In July, I will hit my five-year cancerversary. It is so hard to believe that half a decade could fly by so quickly. There are some memories related to that time in my life that, of course, remain fresh.
Each year I grow older, I realize how difficult that time must have been for my own mom. There is nothing that can make you feel more powerless and emotional than when your child is struggling. Even the smallest situations cause pangs of empathy and the urge to protect and shelter.
One of my greatest personal strengths has always been my intuition. Perhaps this is why I have chosen psychology as my profession. On the day I got my mammogram result and was told that "something but probably nothing" might be wrong, I knew I had breast cancer. I also knew I was going to be okay in the end.
Shortly before I received the confirming results of my needle biopsy, I called my parents to prep them regarding the results. I remember calmly telling my mom that I already knew I would be positive for cancer. I knew I had to prepare her. Of course, she reacted as any mother probably would (myself included) -- by offering positive encouragement and telling me I could be wrong. I mean, how could I know?
As I think back to that phone call, I have to laugh at the irony of the situation. There I was on one end of the phone trying to sound calm, cool and collected because I wanted to protect her from the negative news that I knew in my heart was inevitable. I felt empathy for my mother, because I am a mother myself. I put myself in her shoes, having to hear that her daughter was sick with a potentially life-threatening illness. I wanted to, no needed to, protect her. And there she was on the other end of the phone, offering consoliatory words in an effort to protect me, her daughter.
To this day, I cry when I think about how hard it must have been for both my parents, especially my mom. The fact that they lived far away did not make the situation any easier. Everyone knows that parents are not supposed to outlive their children. With that thought in mind, I knew I had to stand strong and push forward.
There were many days back then when all I really wanted to do was crawl into a ball and disappear forever, but I knew I couldn't. I had too many people I had to protect from my inner sadness, fear and disappointment. And so I stood strong, not because I necessarily wanted to, but because I knew there was no other choice.
My mom was strong and stoic, too. On her trips in to see me, my parents took me to chemo, tended to the kids. After my surgery they sat by my bedside along with my husband. They greeted my friends and relatives and chatted them up when I was too weak to even speak. It was my mom I was able to reach while I was in the hospital to remind my husband to send the kids to school the next day with the Valentine's cards I had pre-written before going in to the hospital.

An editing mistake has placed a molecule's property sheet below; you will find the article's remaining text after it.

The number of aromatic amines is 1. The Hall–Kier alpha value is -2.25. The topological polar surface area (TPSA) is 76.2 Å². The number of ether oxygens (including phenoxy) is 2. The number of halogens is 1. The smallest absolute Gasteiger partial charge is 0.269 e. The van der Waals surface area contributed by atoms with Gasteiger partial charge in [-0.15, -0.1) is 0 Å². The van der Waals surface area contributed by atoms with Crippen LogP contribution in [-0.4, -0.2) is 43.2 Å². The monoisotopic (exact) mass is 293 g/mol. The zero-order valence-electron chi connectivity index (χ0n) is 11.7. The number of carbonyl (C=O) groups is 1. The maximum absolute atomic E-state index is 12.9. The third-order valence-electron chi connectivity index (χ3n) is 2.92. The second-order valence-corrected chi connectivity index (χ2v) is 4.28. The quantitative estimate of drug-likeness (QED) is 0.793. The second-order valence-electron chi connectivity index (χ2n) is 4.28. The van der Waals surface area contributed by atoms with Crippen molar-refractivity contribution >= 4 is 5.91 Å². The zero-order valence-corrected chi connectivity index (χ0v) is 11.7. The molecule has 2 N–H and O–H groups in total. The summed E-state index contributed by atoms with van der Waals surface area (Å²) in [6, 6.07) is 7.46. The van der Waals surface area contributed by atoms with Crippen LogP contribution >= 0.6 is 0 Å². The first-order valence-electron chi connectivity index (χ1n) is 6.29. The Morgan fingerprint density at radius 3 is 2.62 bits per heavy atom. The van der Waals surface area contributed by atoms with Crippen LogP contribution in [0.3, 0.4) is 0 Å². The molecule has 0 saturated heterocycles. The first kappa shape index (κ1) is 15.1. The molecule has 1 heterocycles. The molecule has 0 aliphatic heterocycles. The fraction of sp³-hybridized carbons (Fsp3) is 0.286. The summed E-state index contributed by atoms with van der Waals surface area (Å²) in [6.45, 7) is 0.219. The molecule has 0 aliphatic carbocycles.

I know she could hear the urgency and panic in my voice when I called her after I couldn't reach my husband at our house or on his cell. I could hear the sigh of relief and the calming in her voice when she realized my urgent call was simply about school Valentine's cards. At the time, the matter seemed imperative.
I know my mother worries that I live too hard, always running around, moving from one thing to the next. We often talk about how life is different these days than it was when I was growing up. I try hard not to get annoyed by her anxious expressions that I always have way too much going on, especially since I know she is right. I sometimes get short or snappy when she tells me her concern or tries to convince me that I have to slow it down. In the moment I feel once again like a child being redirected and my natural response is often negative.
When I have a moment to step back, however, I realize I can't begrudge her. Yes, times have changed, we all are constantly in motion, working, doing for our spouses and our kids, but my mother also has a child who survived cancer. I can't imagine what that must be like.
So, as I near the five-year survival mark, I think it is important to pay tribute to my mom. It would be difficult to walk in her shoes, after all, she has not only survived my cancer with me, she had to put up with me as a child, and honestly, I know I am one tough cookie. She taught me well.
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Jennifer A. Powell-Lunder, Psy. D. is currently a clinical administrator on an adolescent inpatient unit in a private psychiatric hospital. She is an adjunct Professor of Psychology at Pace University and maintains a private outpatient practice. She is also the creator of www.itsatweenslife.com, a forum for family and friends.